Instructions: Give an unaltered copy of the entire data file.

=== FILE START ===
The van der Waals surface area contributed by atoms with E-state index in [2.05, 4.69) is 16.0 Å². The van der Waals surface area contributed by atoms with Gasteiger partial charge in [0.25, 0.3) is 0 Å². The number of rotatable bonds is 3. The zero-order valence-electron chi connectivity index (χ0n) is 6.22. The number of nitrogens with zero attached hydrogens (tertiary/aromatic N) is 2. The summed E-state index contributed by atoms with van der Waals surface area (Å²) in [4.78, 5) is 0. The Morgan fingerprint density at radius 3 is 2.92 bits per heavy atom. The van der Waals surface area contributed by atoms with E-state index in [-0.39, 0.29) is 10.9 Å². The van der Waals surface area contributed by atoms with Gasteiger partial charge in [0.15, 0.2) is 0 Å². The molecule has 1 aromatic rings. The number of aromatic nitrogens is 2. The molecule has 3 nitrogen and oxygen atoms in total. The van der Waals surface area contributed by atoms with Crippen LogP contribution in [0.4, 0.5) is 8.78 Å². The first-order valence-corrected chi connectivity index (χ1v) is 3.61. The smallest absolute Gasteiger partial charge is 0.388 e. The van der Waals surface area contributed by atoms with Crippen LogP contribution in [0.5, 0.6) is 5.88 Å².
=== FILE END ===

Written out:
The van der Waals surface area contributed by atoms with E-state index in [2.05, 4.69) is 16.0 Å². The van der Waals surface area contributed by atoms with Gasteiger partial charge in [0.25, 0.3) is 0 Å². The number of rotatable bonds is 3. The zero-order valence-electron chi connectivity index (χ0n) is 6.22. The number of nitrogens with zero attached hydrogens (tertiary/aromatic N) is 2. The summed E-state index contributed by atoms with van der Waals surface area (Å²) in [4.78, 5) is 0. The Morgan fingerprint density at radius 3 is 2.92 bits per heavy atom. The van der Waals surface area contributed by atoms with E-state index in [-0.39, 0.29) is 10.9 Å². The van der Waals surface area contributed by atoms with Gasteiger partial charge in [0.15, 0.2) is 0 Å². The molecule has 1 aromatic rings. The number of aromatic nitrogens is 2. The molecule has 3 nitrogen and oxygen atoms in total. The van der Waals surface area contributed by atoms with Crippen LogP contribution in [0.4, 0.5) is 8.78 Å². The first-order valence-corrected chi connectivity index (χ1v) is 3.61. The smallest absolute Gasteiger partial charge is 0.388 e. The van der Waals surface area contributed by atoms with Crippen LogP contribution in [0.5, 0.6) is 5.88 Å².